• (Under pseudonym Dod Grile) Nuggets and Dust Panned out in California (sketches), collected and loosely arranged by J. Milton Sloluck, Chatto & Windus, 1872.
  • (Under pseudonym Dod Grile) The Fiend's Delight (sketches), A. L. Luyster, 1873.
  • (Under pseudonym Dod Grile) Cobwebs from an Empty Skull (fables and tales; originally appeared in Fun), illustrated with engravings by the Dalziel brothers, Routledge, 1874.
  • The Lantern, illuminated by Faustin, A. Wilcox, 1874.
  • (With Thomas A. Harcourt, under joint pseudonym William Herman) The Dance of Death (satire), privately printed, 1877, corrected and enlarged edition, Henry Keller, 1877.
  • (Under pseudonym Mrs. J. Milton Bowers) The Dance of Life, 1877.
  • Tales of Soldiers and Civilians (short stories; includes "An Occurrence at Owl Creek Bridge"), E. L. G. Steele, 1891, published as In the Midst of Life: Tales of Soldiers and Civilians, Chatto & Windus (London), 1892, revised and enlarged edition, Putnam (New York, NY), 1898.
  • Black Beetles in Amber (poetry), Western Authors Publishing, 1892.
  • (Adapter with Adolphe Danziger De Castro) Richard Voss, The Monk and the Hangman's Daughter (novel), translated by Gustav Adolph Danzinger, illustrated by Theodor Hampe, F. J. Schulte, 1892.
  • Can Such Things Be? (short stories), Cassell, 1893.
  • Fantastic Fables (satire), Putnam, 1899.
  • Shapes of Clay (poetry), W. E. Wood, 1903.
  • The Cynic's Word Book (satire), Doubleday, 1906, published as The Devil's Dictionary, volume 7 of The Collected Works of Ambrose Bierce, Neale, 1911, selections published as Diabolical Definitions; A Selection from the Devil's Dictionary of Ambrose Bierce, edited with an introduction by C. Merton Babcock, with illustrations by Stanley Wyatt, Peter Pauper Press (Mount Vernon, NY), 1970.
  • A Son of the Gods and A Horseman in the Sky, introduction by W. C. Morrow, P. Elder, 1907.
  • The Shadow on the Dial and Other Essays, edited by S. O. Howes, A. M. Robertson, 1909, revised as Antepenultimata, volume 11 of The Collected Works of Ambrose Bierce, Neale, 1912.
  • Write It Right: A Little Blacklist of Literary Faults, (essay), Neale, 1909.
  • 1909-12 The Collected Works of Ambrose Bierce, Volume 1: Ashes of the Beacon, The Land Beyond the Blow, For the Ahkoond, John Smith Liberator, Bits of Autobiography; Volume 2: In the Midst of Life; Volume 3: Can Such Things Be?, The Ways of Ghosts, Soldier-Folk, Some Haunted Houses; Volume 4: Shapes of Clay, Some Antemortem Epitaphs, The Scrap Heap; Volume 5: Black Beetles in Amber, The Mummery, On Stone; Volume 6: The Monk and the Hangman's Daughter, Fantastic Fables, Aesopus Emendatus, Old Saws with New Teeth, Fables in Rhyme; Volume 7: The Devil's Dictionary; Volume 8: Negligible Tales, The Parenticide Club, The Fourth Estate, The Ocean Wave, On with the Dance!, Epigrams; Volume 9: Tangential Views; Volume 10: The Opinionator, The Reviewer, The Controversialist, The Timorous Reporter, The March Hare; Volume 11: Antepenultimata; Volume 12: In Motley, Kings of Beasts, Two Administrations; Miscellaneous, Neale.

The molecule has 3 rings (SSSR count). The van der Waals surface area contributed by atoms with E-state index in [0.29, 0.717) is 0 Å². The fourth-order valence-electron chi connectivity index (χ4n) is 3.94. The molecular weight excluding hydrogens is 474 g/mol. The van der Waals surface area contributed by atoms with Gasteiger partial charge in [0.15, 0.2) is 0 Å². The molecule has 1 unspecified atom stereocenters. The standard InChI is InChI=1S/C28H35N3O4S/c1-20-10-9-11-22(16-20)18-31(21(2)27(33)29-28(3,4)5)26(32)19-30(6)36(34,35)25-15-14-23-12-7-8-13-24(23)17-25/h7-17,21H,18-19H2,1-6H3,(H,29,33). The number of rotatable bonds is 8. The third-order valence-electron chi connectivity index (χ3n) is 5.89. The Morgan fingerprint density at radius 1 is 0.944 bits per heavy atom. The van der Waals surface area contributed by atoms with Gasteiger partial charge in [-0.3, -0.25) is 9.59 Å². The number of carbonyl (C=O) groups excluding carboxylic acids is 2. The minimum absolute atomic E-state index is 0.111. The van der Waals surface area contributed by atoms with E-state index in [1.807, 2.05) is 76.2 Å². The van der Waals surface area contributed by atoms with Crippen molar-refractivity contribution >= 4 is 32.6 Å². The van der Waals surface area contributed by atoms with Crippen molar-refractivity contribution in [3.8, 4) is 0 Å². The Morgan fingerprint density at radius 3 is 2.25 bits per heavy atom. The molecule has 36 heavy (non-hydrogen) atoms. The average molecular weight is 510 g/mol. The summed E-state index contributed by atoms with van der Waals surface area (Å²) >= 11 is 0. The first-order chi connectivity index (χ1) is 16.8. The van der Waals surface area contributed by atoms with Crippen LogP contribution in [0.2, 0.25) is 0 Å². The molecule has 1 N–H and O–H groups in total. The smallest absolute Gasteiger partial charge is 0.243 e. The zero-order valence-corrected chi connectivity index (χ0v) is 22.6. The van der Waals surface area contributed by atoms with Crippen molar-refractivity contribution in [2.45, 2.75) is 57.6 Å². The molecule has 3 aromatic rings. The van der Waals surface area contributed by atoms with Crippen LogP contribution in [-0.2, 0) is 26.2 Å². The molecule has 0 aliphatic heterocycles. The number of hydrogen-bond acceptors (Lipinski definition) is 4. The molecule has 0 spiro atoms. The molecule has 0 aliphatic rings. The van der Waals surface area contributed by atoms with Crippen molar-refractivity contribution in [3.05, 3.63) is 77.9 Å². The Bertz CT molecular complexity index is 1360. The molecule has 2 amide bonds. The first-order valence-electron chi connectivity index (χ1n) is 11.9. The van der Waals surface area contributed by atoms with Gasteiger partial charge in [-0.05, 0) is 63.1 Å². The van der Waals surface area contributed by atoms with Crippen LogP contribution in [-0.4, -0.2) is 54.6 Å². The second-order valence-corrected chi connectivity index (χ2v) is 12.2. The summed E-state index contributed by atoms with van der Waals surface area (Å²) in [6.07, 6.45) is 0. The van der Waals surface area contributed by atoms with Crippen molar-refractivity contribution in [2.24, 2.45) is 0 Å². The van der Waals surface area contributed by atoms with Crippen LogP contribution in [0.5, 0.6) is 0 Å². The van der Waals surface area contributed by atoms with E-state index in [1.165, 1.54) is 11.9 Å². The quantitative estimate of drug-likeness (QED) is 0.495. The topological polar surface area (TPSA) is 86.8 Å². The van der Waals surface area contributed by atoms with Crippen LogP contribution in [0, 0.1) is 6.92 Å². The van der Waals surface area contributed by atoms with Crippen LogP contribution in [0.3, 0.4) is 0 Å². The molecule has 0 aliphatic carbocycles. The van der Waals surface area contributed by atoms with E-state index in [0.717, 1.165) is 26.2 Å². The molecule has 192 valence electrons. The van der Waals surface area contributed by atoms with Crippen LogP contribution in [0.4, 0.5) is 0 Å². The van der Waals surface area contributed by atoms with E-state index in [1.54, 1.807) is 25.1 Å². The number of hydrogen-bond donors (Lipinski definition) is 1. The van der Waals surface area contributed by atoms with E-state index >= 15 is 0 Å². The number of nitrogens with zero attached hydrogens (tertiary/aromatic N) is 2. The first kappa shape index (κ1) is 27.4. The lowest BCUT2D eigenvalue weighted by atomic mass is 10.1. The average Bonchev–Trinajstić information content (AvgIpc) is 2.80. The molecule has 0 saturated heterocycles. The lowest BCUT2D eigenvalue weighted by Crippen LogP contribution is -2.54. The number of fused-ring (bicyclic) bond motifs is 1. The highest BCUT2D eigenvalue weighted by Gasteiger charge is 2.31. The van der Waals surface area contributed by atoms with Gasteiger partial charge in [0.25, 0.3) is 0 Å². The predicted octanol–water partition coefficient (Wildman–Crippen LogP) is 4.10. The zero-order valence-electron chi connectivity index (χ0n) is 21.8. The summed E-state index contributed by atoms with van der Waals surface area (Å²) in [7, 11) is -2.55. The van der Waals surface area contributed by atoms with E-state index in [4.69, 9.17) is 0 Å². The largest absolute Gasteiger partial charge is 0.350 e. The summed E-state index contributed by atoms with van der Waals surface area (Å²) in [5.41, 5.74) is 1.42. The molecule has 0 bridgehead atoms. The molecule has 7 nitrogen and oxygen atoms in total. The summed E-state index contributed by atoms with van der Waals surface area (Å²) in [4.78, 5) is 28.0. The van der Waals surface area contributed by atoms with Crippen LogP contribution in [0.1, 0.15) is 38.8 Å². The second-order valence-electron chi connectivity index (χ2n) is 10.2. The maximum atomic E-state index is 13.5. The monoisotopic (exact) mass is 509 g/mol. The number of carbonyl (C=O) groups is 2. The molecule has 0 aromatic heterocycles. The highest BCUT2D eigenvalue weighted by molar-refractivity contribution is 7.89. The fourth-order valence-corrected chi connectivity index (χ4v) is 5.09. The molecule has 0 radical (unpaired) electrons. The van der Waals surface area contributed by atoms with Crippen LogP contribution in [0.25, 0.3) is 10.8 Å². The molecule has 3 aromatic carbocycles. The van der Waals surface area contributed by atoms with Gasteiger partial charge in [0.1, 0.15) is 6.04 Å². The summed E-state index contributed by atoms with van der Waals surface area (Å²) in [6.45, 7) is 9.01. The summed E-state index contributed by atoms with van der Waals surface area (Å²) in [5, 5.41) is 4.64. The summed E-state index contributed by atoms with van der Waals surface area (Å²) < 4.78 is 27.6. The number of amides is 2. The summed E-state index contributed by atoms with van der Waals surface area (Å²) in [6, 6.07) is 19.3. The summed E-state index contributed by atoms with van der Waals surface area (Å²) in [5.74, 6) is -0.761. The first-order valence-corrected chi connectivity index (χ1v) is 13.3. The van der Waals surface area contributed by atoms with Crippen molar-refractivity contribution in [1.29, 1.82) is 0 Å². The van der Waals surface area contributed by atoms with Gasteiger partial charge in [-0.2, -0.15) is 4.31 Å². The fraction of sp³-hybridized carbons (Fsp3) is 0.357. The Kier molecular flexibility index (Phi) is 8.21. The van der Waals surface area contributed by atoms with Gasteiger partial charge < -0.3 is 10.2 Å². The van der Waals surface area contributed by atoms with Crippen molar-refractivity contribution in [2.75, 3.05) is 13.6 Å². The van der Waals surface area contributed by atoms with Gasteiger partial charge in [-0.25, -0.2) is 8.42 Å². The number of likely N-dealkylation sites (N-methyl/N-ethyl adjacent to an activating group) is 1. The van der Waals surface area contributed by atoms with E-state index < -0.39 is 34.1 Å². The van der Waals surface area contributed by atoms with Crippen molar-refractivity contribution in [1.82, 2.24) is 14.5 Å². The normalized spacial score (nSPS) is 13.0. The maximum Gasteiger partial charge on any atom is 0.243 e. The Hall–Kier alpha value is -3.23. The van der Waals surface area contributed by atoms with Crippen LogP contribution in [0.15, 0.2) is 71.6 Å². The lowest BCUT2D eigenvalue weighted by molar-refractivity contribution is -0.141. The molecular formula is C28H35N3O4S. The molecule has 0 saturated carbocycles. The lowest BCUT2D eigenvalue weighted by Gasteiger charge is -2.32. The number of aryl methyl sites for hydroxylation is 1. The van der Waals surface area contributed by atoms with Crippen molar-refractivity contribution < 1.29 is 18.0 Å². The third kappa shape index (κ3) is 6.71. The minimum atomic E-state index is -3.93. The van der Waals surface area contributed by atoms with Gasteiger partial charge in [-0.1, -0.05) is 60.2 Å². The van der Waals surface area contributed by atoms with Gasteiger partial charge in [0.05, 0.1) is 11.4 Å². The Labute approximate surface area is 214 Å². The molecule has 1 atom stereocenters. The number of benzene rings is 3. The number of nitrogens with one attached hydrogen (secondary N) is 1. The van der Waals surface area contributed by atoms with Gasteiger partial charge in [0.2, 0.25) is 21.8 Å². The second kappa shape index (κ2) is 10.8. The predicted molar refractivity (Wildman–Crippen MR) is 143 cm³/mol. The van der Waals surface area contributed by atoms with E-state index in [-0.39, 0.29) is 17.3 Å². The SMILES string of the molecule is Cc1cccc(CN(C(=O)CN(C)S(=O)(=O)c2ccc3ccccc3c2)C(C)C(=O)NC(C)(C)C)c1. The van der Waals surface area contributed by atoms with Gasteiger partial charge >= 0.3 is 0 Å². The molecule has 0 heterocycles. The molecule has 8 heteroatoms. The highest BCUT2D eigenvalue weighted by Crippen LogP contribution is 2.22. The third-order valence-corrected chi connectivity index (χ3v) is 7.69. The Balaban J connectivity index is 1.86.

• Letters of Ambrose Bierce, edited by Bertha Clark Pope, Book Club of California, 1922.
  • Twenty-one Letters of Ambrose Bierce, edited by Samuel Loveman, G. Kirk, 1922.
  • The Eyes of the Panther, introduced by Martin Armstrong, J. Cape (London), 1928.
  • An Invocation by Ambrose Bierce, critical introduction by George Sterling, explanation by Oscar Lewis, J. H. Nash, 1928.
  • Battle Sketches, illustrated by Thomas Derrick, First Edition Club, 1930.
  • Battlefields and Ghosts, edited by Hartley E. Jackson and James D. Hart, Harvest Press, 1931.
  • Selections from Prattle by Ambrose Bierce, foreword by Joseph Henry Jackson, compiled by Carroll D. Hall, Book Club of California, 1936.
  • Collected Writings, edited by Clifton Fadiman, Citadel Press, 1946.
  • Ambrose Bierce's Civil War, edited and introduced by William McCann, H. Regnery Co., 1956.
  • The Sardonic Humor of Ambrose Bierce, edited by George Barkin, Dover, 1963.
  • Enlarged Devil's Dictionary, with 851 Newly Discovered Words and Definitions, edited by Ernest Jerome Hopkins, Doubleday, 1967.
  • The Ambrose Bierce Satanic Reader: Selections from the Invective Journalism of the Great Satirist, edited by Hopkins, Doubleday, 1968.
  • The Complete Short Stories of Ambrose Bierce, edited by Hopkins, Doubleday, 1970.
  • Skepticism and Dissent: Selected Journalism from 1898-1901, edited with an introduction by Lawrence I. Berkove, Delmas (Ann Arbor, MI), 1980.
  • Seven Fables, illustrated by Louise Lafond, Press at Colorado College (Colorado Springs), 1986.
  • The Civil War Short Stories of Ambrose Bierce, compiled with a foreword by Ernest Jerome Hopkins, University of Nebraska Press (Lincoln), 1988.